Science: The Cruise of the Vostok

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The Russians recognized the great opportunity, used their big booster rockets to score their long series of propaganda triumphs in space. Now it is increasingly difficult for the U.S. to catch up. But despite its defeats, the U.S. can and will continue to do sound scientific research in space. It has been doing this for years, learning more with small, numerous and deftly instrumented spacecraft than the Russians have with their monsters. Such work impresses scientists, and adds immeasurably to the world's store of knowledge, but the great world public probably could not care less about such discoveries as the energy of cosmic rays or the number of electrons in space. Only a spectacular and extremely difficult bit of rocketeering, say a manned trip around the moon, will top Russian spacemen in the eyes of the world.

Instruments v. Men. Aside from its tremendous value as propaganda, the latest Soviet shot accomplished little. During his trip around the earth, Major Gagarin apparently saw nothing of scientific interest, and reported less than his weight in instruments would have reported. He did not even exercise control over the Vostok; all button pushing was done from the ground.

But this was no less than most scientists, including Russians, expected of him. The scientific consensus is that during the early stages of space exploration, instruments will be better explorers than heavy, vulnerable humans, who require tons of supplies and equipment to keep them alive. Instruments are smaller, lighter and tougher than men. They can stand acceleration, shock, vibration, spinning, heat, cold and radiation. Best of all, they do not demand to be brought home alive. They transmit to earth all the information that they have gathered in space: then they die as streaks of fire without reproach or protest. Or they land on the moon or Mars and stay there, reporting faithfully until their radios fade.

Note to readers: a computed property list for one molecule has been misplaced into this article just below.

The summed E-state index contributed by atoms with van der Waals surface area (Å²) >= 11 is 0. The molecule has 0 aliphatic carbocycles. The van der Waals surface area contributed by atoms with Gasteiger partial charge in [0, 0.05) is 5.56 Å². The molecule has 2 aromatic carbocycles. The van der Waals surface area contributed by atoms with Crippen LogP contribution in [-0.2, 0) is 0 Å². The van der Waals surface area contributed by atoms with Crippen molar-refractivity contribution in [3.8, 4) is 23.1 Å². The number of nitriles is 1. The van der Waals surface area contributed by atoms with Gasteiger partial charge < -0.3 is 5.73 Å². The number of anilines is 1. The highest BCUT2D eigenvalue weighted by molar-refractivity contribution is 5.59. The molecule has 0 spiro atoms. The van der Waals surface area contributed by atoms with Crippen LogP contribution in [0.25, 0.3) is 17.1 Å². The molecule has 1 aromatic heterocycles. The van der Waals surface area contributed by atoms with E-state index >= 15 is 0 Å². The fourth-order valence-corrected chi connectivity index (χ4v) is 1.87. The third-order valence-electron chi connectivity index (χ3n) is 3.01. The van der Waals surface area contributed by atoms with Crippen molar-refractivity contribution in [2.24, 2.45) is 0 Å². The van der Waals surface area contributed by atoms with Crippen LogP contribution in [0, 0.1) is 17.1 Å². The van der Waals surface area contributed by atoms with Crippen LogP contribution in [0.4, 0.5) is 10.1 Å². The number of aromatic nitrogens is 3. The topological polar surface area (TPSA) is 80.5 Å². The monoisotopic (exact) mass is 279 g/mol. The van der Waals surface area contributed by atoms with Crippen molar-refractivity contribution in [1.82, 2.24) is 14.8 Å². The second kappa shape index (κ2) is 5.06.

For a long time, human space travelers may be relatively useless cargo. But scientists whose imaginations run beyond the immediate future do not scoff at men in space. There will come a time, the scientists believe, when men will be needed because of the human capability for judgment and improvisation. A collection of instruments landed on the moon can do only the specific jobs for which it is designed. It can look around with TV eyes, scan the close and forbidding horizon, feel the ground for moonquakes, perhaps examine pinches of moon dust for chemical content. It can do almost anything that its designers want it to do—except the most important thing of all: react intelligently to unexpected situations.

No collection of instruments, for example, could be expected to show interest in a book with platinum leaves inscribed in an unknown language and left by an unknown race in a lunar crevice one million years ago. The moon is unlikely to have such objects on it, but it may hide things that are just as startling. Mars should be even richer in surprises. It may shelter subtle kinds of life, or relics of life, that no instrument would appreciate. Voyages to Mars will always be unsatisfactory until men report what they see there.

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